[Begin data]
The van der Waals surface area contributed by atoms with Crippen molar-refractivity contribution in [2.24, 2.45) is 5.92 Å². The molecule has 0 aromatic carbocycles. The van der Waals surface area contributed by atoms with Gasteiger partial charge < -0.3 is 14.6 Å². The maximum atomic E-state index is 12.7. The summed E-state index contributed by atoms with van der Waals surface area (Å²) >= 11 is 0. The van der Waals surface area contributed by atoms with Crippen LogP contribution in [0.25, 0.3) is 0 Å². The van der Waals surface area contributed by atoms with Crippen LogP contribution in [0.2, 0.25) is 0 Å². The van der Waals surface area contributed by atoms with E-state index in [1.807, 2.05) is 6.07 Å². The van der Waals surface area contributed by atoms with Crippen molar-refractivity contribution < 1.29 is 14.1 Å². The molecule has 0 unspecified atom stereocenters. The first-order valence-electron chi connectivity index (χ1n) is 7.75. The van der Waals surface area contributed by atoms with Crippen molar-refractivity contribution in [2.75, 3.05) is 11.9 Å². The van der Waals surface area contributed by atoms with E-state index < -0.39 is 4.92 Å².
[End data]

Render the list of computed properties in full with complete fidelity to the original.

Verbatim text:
The van der Waals surface area contributed by atoms with Crippen molar-refractivity contribution in [2.24, 2.45) is 5.92 Å². The molecule has 0 aromatic carbocycles. The van der Waals surface area contributed by atoms with Gasteiger partial charge < -0.3 is 14.6 Å². The maximum atomic E-state index is 12.7. The summed E-state index contributed by atoms with van der Waals surface area (Å²) >= 11 is 0. The van der Waals surface area contributed by atoms with Crippen LogP contribution in [0.25, 0.3) is 0 Å². The van der Waals surface area contributed by atoms with Crippen LogP contribution in [0.2, 0.25) is 0 Å². The van der Waals surface area contributed by atoms with E-state index in [1.807, 2.05) is 6.07 Å². The van der Waals surface area contributed by atoms with Crippen molar-refractivity contribution < 1.29 is 14.1 Å². The molecule has 0 unspecified atom stereocenters. The first-order valence-electron chi connectivity index (χ1n) is 7.75. The van der Waals surface area contributed by atoms with Crippen molar-refractivity contribution in [2.75, 3.05) is 11.9 Å². The van der Waals surface area contributed by atoms with E-state index < -0.39 is 4.92 Å².